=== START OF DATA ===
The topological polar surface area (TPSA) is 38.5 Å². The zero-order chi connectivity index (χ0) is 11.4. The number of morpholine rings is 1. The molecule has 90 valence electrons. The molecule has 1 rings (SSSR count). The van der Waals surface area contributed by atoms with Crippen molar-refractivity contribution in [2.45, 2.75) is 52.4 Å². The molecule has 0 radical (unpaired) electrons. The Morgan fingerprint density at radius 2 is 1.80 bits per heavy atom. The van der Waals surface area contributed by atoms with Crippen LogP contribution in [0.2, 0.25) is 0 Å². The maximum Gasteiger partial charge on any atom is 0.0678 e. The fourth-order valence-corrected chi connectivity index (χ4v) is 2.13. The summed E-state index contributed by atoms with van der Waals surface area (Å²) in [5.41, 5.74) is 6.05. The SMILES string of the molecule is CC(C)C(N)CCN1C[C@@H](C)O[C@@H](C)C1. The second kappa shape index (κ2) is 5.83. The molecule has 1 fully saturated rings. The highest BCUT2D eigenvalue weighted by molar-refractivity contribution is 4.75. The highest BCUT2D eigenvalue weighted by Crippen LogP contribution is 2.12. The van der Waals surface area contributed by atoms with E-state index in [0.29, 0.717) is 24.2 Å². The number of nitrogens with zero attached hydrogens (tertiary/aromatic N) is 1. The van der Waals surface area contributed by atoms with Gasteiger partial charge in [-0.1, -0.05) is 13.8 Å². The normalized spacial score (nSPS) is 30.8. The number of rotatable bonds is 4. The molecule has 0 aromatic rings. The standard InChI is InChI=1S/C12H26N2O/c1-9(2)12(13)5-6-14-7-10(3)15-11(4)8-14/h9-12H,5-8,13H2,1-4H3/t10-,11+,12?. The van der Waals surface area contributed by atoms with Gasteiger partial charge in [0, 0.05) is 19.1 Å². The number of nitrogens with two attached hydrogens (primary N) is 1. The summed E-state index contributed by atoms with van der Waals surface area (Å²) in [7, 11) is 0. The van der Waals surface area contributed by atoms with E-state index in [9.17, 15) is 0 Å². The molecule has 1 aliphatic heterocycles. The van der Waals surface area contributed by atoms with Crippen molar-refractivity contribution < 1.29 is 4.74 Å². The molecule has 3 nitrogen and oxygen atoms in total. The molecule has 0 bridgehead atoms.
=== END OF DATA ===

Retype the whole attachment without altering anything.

The topological polar surface area (TPSA) is 38.5 Å². The zero-order chi connectivity index (χ0) is 11.4. The number of morpholine rings is 1. The molecule has 90 valence electrons. The molecule has 1 rings (SSSR count). The van der Waals surface area contributed by atoms with Crippen molar-refractivity contribution in [2.45, 2.75) is 52.4 Å². The molecule has 0 radical (unpaired) electrons. The Morgan fingerprint density at radius 2 is 1.80 bits per heavy atom. The van der Waals surface area contributed by atoms with Crippen LogP contribution in [0.2, 0.25) is 0 Å². The maximum Gasteiger partial charge on any atom is 0.0678 e. The fourth-order valence-corrected chi connectivity index (χ4v) is 2.13. The summed E-state index contributed by atoms with van der Waals surface area (Å²) in [5.41, 5.74) is 6.05. The SMILES string of the molecule is CC(C)C(N)CCN1C[C@@H](C)O[C@@H](C)C1. The second kappa shape index (κ2) is 5.83. The molecule has 1 fully saturated rings. The highest BCUT2D eigenvalue weighted by molar-refractivity contribution is 4.75. The highest BCUT2D eigenvalue weighted by Crippen LogP contribution is 2.12. The van der Waals surface area contributed by atoms with E-state index in [0.29, 0.717) is 24.2 Å². The number of nitrogens with zero attached hydrogens (tertiary/aromatic N) is 1. The van der Waals surface area contributed by atoms with Gasteiger partial charge in [-0.1, -0.05) is 13.8 Å². The normalized spacial score (nSPS) is 30.8. The number of rotatable bonds is 4. The molecule has 0 aromatic rings. The standard InChI is InChI=1S/C12H26N2O/c1-9(2)12(13)5-6-14-7-10(3)15-11(4)8-14/h9-12H,5-8,13H2,1-4H3/t10-,11+,12?. The van der Waals surface area contributed by atoms with Gasteiger partial charge in [0, 0.05) is 19.1 Å². The number of nitrogens with two attached hydrogens (primary N) is 1. The summed E-state index contributed by atoms with van der Waals surface area (Å²) in [7, 11) is 0. The van der Waals surface area contributed by atoms with E-state index in [9.17, 15) is 0 Å². The molecule has 1 aliphatic heterocycles. The van der Waals surface area contributed by atoms with Crippen molar-refractivity contribution < 1.29 is 4.74 Å². The molecule has 3 nitrogen and oxygen atoms in total. The molecule has 0 bridgehead atoms.